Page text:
Saeda Dahab is one of the many young people who feel the cost-of-living crisis has made them anxious about the future.
Many students have reported anxiety and mental health problems due to financial pressures at universities.
According to the government, support is available for those who require extra assistance and more is being done.
Seada (16 years old) from Southampton said that it is harder to think about future while simultaneously worrying about the present.
She stated that rising costs are a concern for both parents and children.
She decided to look for a job a few months back to help her mother, a single parent, with rising costs.
She said, "It's quite stressful because you're going through a period in your life where you're learning and planning for the future but the present is very hard."
"It's like something that takes control of your life...and makes you lose the motivation you should have."
She has recently begun to go out with friends more often than once per week in an effort to save money.
She described the impact by saying, "Sometimes you feel lonely and isolated because it's not worth having friends if they aren't able to hangout with you."
Although the St Anne's Catholic School student would love to go to university, she stated that she may have to choose to work as an apprentice instead.
Angelica Kanu, a 19-year-old university student studying chemistry at Oxford University, is one of those who feel stressed by the current environment.
Recently, she was told that she is not eligible for financial assistance even though her family is working-class.
In the last few months, she has been worried about the cost of food.
She said, "Every day is just a struggle to be as cheap as possible."
It's almost like I am in a perpetual circle. When in fact, I should be focusing on my uni work. It just feels like money is taking too much toll on my university life.
Vaios Koukouletsos is the president of the Solent University students' union in Southampton. He said that more students are asking for information on food banks and food vouchers.
The University of Reading has seen an increase in students applying for hardship funding. 305 of 484 applicants have been successful so far this academic year.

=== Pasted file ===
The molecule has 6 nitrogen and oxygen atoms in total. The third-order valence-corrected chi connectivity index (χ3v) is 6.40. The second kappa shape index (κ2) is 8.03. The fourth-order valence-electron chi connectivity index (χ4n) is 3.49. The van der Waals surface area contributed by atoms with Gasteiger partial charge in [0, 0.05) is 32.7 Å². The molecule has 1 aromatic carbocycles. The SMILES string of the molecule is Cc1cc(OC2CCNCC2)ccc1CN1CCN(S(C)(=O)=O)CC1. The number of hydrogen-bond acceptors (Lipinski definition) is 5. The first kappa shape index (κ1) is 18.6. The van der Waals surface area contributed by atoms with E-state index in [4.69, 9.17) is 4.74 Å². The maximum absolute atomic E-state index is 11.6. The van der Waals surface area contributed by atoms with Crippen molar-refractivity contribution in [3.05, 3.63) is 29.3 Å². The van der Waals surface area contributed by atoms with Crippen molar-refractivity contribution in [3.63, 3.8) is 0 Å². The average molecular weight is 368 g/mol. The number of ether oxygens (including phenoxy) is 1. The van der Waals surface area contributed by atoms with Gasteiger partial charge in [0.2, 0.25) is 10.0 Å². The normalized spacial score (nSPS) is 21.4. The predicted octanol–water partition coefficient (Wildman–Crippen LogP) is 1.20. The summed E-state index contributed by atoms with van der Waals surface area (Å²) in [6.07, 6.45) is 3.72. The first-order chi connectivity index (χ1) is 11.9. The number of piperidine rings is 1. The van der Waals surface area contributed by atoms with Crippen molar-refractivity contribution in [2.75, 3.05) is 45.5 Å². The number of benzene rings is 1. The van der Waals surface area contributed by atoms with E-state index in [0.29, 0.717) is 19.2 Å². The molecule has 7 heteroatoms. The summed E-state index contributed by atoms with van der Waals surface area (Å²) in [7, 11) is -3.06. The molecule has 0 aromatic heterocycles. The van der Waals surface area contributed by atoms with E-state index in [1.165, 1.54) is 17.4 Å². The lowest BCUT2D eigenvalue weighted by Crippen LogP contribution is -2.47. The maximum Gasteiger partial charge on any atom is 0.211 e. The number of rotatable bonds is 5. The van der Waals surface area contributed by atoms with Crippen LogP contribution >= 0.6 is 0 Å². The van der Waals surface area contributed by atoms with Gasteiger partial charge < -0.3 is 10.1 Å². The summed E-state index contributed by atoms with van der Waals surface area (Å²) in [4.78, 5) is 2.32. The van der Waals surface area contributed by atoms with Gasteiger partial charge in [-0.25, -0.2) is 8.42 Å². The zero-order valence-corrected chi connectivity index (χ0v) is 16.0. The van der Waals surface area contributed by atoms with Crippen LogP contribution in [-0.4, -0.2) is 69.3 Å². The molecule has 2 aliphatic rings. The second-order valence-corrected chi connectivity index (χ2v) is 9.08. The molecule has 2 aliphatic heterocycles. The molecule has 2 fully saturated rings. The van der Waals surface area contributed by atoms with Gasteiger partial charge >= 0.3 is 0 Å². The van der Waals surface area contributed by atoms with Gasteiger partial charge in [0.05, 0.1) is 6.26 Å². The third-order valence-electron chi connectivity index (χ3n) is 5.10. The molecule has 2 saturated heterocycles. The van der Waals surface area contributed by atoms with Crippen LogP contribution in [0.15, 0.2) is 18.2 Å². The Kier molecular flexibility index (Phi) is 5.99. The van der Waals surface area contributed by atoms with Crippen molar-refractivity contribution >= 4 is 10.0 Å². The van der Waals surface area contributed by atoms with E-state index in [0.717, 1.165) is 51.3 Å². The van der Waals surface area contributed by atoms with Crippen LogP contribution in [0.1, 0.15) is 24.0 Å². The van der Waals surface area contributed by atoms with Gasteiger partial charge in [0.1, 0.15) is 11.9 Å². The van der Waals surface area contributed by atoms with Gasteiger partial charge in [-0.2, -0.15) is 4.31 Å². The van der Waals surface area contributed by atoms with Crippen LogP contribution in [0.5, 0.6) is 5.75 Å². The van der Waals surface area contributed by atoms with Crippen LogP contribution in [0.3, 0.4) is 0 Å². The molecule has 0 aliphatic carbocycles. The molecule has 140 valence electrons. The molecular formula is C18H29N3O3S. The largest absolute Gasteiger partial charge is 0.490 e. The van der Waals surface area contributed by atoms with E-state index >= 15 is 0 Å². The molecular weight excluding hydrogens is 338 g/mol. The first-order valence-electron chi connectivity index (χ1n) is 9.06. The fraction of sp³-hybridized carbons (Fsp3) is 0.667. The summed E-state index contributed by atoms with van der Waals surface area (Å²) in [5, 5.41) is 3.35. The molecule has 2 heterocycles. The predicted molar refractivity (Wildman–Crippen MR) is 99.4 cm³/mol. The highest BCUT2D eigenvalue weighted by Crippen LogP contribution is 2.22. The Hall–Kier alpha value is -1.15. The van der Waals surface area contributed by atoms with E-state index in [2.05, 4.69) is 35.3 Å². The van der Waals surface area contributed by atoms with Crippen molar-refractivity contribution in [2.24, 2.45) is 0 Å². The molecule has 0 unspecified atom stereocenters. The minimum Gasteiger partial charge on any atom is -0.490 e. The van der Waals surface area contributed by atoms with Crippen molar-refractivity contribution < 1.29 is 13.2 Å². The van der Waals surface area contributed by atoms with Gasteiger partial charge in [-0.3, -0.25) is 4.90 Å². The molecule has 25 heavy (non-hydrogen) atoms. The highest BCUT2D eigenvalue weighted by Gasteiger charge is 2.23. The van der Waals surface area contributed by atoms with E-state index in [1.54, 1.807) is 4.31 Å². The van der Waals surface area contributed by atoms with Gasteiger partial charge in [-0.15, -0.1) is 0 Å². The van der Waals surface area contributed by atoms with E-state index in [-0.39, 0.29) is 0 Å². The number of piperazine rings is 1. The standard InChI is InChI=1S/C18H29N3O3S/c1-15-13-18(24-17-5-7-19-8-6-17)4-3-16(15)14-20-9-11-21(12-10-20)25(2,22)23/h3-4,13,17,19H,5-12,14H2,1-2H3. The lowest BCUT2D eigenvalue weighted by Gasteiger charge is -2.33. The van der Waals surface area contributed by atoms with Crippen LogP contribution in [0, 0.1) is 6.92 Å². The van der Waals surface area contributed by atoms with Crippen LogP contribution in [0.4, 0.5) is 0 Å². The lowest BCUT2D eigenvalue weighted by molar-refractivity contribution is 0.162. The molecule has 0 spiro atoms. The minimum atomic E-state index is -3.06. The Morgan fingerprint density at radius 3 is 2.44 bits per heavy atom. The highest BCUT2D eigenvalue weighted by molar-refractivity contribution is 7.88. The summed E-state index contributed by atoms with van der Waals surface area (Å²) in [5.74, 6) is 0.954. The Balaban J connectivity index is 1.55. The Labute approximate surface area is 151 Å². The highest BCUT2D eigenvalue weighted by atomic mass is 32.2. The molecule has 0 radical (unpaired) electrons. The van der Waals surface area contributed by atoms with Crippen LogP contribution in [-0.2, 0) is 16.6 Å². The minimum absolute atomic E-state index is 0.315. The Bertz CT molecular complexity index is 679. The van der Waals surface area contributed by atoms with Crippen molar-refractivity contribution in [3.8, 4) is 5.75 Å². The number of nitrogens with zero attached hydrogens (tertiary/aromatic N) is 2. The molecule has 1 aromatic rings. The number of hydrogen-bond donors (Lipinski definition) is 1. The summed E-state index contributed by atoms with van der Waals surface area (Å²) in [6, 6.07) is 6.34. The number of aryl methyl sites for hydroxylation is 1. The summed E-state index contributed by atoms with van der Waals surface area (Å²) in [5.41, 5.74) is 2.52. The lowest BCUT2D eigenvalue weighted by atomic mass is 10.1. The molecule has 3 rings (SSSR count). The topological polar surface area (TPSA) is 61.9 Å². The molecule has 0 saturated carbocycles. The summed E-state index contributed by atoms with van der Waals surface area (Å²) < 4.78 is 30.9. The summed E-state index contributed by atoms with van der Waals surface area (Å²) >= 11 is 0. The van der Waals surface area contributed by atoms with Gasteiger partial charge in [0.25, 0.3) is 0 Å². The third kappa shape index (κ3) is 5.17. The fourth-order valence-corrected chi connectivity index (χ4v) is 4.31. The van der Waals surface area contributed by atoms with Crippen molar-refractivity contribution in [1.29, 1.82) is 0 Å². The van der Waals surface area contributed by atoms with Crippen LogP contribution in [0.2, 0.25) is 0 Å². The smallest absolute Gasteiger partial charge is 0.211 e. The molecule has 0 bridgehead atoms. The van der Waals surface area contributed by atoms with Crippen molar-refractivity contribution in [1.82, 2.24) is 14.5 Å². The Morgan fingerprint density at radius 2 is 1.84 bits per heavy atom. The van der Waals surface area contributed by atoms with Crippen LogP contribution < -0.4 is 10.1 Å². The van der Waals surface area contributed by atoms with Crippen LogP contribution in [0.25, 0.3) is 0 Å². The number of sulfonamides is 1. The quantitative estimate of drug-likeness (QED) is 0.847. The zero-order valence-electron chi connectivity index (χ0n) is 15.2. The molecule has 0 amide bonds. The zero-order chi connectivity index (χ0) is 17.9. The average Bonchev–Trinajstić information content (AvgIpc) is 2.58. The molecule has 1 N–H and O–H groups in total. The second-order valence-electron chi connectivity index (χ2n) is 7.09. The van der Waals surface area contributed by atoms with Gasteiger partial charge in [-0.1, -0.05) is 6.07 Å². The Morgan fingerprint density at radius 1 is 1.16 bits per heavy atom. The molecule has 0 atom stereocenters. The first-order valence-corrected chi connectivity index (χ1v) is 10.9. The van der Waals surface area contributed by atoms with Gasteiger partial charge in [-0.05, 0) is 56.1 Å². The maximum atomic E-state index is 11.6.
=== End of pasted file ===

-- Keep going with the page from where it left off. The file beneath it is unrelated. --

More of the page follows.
This is an increase over the 2017-18 and 2018-19 pandemics when 124 and156 applications were submitted, respectively.
Matt Daley, university's head for student financial support, stated that almost all applications described anxiety or mental health issues due to financial difficulties.
Many people also said that they couldn't get support from their family.
Mr Daley stated that there is a lot anxiety about not being able afford certain things.
"My primary concern is that students don't finish their studies. We don't want students to leave for money.
Students needing financial assistance can access a variety of services including:
Graduating students should also be concerned about rising costs.
Jade Calder is a history student at Oxford University. She will graduate next month. However, she has expressed concern about the rising cost of living and wonders if she will have the opportunity to find the right job opportunities in the future.
Her family is unable to provide financial support.
"How can I be positive about the future when it's going to be hard? She said.
"It's not a good time for a young person to try to make a career in this country."
Bianca Capatina (20), a journalism student at Solent University, Southampton, said that she was also worried about rising costs and worrying about the future.
She said, "It's stressful me out, just thinking of what will happen after University with rising prices,"
A spokesperson for Department for Education (DfE), stated that students should not worry about their financial situation when they are focused on their studies.
The spokesperson said that they had asked the Office for Students for protection of the PS256m which was available to help students who are disadvantaged and those who require additional assistance. This is in addition to the universities' own hardship funds.
According to the DfE, maximum grants and loans to cover living expenses will increase by 2.3% next year. Meanwhile, tuition fees will be frozen for the next three consecutive years.
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